Tottenham have grown used to being involved in the Champions League, but qualification for next season’s competition is beginning to look like an unlikely prospect.
Spurs have finished in the top four of the Premier League in each of the last four seasons. That run is under threat of coming to an end, with the team currently ten points behind third placed Leicester and Chelsea in fourth, who both have 23 points after eleven games.
Tottenham are eleventh on 13 points. Such has been the mediocrity of most of the clubs in the Premier League this season that Mauricio Pochettino’s side could quickly climb the table if they can regain some form – Arsenal in fifth are only four points ahead – but catching Chelsea and Leicester could be difficult.
Here’s our breakdown of the factors in play as Spurs attempt to qualify for the Champions League for a fifth successive season.
Liverpool and Manchester City are on another level in terms of consistency to any other club in the Premier League. They will occupy the top two spots in the Premier League again.
Leicester look to have all the ingredients needed to qualify for the Champions League for the first time since they won the Premier League in 2015-16. In Brendan Rodgers they have a very good manager and have rebuilt the title winning side with some very astute moves in the transfer market.
Of the title winning team, only Kasper Schmeichel and Jamie Vardy remain as regulars. In three years they have completely overhauled their squad and are arguably stronger now than they were in 2016. Aside from Liverpool they have the best full-back pairing in the Premier League, the midfield has good strength in depth and Vardy remains evergreen, even though he will turn 33 in January.
Their 2-0 win at Crystal Palace looked ominous and bought painful reminders of how Leicester ground out results in 2015-16, to pip Tottenham to the title. Leicester have been defeated by Manchester United and Liverpool this season, but they are consistently beating the teams that they are expected to.
So too are Chelsea. Frank Lampard has done a great job since taking over at Stamford Bridge. With the club currently banned from making transfers, he has put his trust in Chelsea’s youngsters and created an exciting, attacking team.
That said, it is Chelsea that look like the most catchable of the teams in the top four. They have conceded 17 goals this season and with only five clubs having let in more, their level of consistency does not seem sustainable.
This is borne out by Chelsea’s record against other top English clubs this season. They have had a pretty easy set of fixtures so far, but when they have stepped up in class they’ve struggled. Manchester United beat them on the first day of the season and then again in the EFL Cup. Liverpool defeated them in the European Super Cup and in the Premier League. Leicester took a point from Chelsea at Stamford Bridge.
Pochettino and his out of form team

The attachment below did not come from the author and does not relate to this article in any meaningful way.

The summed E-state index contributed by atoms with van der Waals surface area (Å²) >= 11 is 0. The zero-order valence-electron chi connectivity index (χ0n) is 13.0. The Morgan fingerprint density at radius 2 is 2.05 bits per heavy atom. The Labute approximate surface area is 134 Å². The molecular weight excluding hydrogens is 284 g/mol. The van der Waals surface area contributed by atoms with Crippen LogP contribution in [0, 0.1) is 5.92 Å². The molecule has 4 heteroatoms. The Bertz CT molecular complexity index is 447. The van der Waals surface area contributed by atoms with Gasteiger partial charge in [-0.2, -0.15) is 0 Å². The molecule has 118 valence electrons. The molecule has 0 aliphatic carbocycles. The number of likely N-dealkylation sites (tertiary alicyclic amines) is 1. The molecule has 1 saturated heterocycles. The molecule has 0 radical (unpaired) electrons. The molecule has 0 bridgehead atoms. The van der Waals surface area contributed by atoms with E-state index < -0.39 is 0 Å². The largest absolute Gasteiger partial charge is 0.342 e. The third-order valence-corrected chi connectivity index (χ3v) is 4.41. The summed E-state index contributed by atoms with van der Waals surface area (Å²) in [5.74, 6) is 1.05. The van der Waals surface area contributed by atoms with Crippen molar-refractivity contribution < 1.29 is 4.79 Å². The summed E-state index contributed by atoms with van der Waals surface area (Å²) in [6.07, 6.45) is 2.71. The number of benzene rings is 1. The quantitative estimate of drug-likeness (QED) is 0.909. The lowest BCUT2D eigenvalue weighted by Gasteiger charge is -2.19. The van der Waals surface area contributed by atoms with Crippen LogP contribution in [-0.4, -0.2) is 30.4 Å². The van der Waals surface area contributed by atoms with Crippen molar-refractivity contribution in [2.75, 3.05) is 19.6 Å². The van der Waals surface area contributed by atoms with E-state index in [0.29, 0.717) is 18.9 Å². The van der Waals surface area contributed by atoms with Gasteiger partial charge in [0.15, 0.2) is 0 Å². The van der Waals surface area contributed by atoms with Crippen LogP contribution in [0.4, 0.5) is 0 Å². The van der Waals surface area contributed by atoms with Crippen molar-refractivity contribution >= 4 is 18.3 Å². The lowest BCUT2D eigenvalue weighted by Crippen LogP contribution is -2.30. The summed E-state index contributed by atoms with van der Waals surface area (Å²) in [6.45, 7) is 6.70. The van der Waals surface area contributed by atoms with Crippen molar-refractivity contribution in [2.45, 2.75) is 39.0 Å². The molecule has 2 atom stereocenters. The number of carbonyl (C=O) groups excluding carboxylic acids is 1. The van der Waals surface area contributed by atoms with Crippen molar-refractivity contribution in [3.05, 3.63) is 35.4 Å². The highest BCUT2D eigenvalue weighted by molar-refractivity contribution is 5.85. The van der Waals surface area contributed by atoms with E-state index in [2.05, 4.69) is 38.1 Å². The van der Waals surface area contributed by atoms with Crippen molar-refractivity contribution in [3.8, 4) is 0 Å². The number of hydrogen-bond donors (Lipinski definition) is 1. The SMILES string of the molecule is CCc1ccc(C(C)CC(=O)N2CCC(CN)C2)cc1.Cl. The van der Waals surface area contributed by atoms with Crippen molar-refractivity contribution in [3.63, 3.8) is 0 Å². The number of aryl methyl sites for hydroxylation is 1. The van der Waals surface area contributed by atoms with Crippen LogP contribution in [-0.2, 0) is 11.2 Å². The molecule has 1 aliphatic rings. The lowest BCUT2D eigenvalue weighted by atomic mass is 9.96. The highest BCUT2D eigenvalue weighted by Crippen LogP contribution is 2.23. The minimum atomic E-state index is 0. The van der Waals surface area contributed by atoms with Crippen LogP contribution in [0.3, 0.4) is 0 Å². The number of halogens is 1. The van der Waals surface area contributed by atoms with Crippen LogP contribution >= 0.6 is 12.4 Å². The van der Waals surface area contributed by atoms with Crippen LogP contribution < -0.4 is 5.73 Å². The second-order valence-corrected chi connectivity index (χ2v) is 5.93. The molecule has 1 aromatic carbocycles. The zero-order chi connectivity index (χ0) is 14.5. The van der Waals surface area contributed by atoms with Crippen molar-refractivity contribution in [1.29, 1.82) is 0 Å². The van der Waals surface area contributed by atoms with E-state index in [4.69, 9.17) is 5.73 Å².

So if we can agree that Chelsea are catchable, it’s just a question of who can muster the consistency to do so.
Neither Arsenal or Manchester United look likely to have a chance unless they change manager. That’s good news, but the problem is that the same could be said of Spurs.
Tottenham are without a win in four Premier League games (D2 L2) and the performances have been very worrying. Brighton ripped the team apart and then Spurs barely managed to scrape a draw at home against rock bottom Watford. Even in the last two away games in which they came close to drawing with Liverpool and almost beat Everton, the results were flattering when compared to the performances.
Tottenham have not won a Premier League match away from home since beating Fulham in January (P12 W9 D3). Against Everton they were flat and listless, a far cry from the energetic teams that we saw under Pochettino in his first few seasons.
There have been slow starts before under Pochettino, but this feels like something else. The manager is not helping himself with some of the bizarre selection decisions he has been making of late.
Serge Aurier and Danny Rose were up for sale over the summer, but have been first choice selections this season, despite constantly making errors that lead to goals. Aurier getting the nod at right-back is particularly puzzling, given that Kyle Walker-Peters started the season reasonably well before picking up an injury and Juan Foyth has been playing in the position for Argentina.
Another player that seems to be frozen out is Eric Dier, which is strange at a time when the team is leaking goals and could badly do with some steel in midfield. Christian Eriksen is persevered with at a time when he is likely to walk away from the club next summer, while the impressive new signing Tanguy NDombele is in and out of the team.
What is Daniel Levy thinking?
Pochettino has a strong relationship with Levy and plenty of credit after the miracles he has performed at the club.
Yet we know that Levy can be ruthless. With the new stadium now in place, the club is meant to be moving forwards, not back. If Pochettino cannot turn things around, Levy will have a decision to make.
Does he put his faith in Pochettino, accept a season without Champions League qualification and allow the manager to rebuild the team over the next two transfer windows? Or does he sack the best manager he has ever appointed?
The bookmakers do not expect Pochettino to leave the club any time soon. They rate Ralph Hasenhuttl, Marco Silva, Unai Emery, Ole Gunnar Solskjaer and Manuel Pellegrini as all being more likely to leave their jobs before Pochettino.
Jose Mourinho is the favourite to become the new Tottenham manager if Pochettino goes. Rodgers and the former Juventus manager Max Allegri are also contenders.
Liverpool, Manchester City, Chelsea and Leicester (in that order) are the favourites to finish in the top four. Arsenal are fifth favourites, with Spurs sixth at a price of 11/4 to finish in the top four.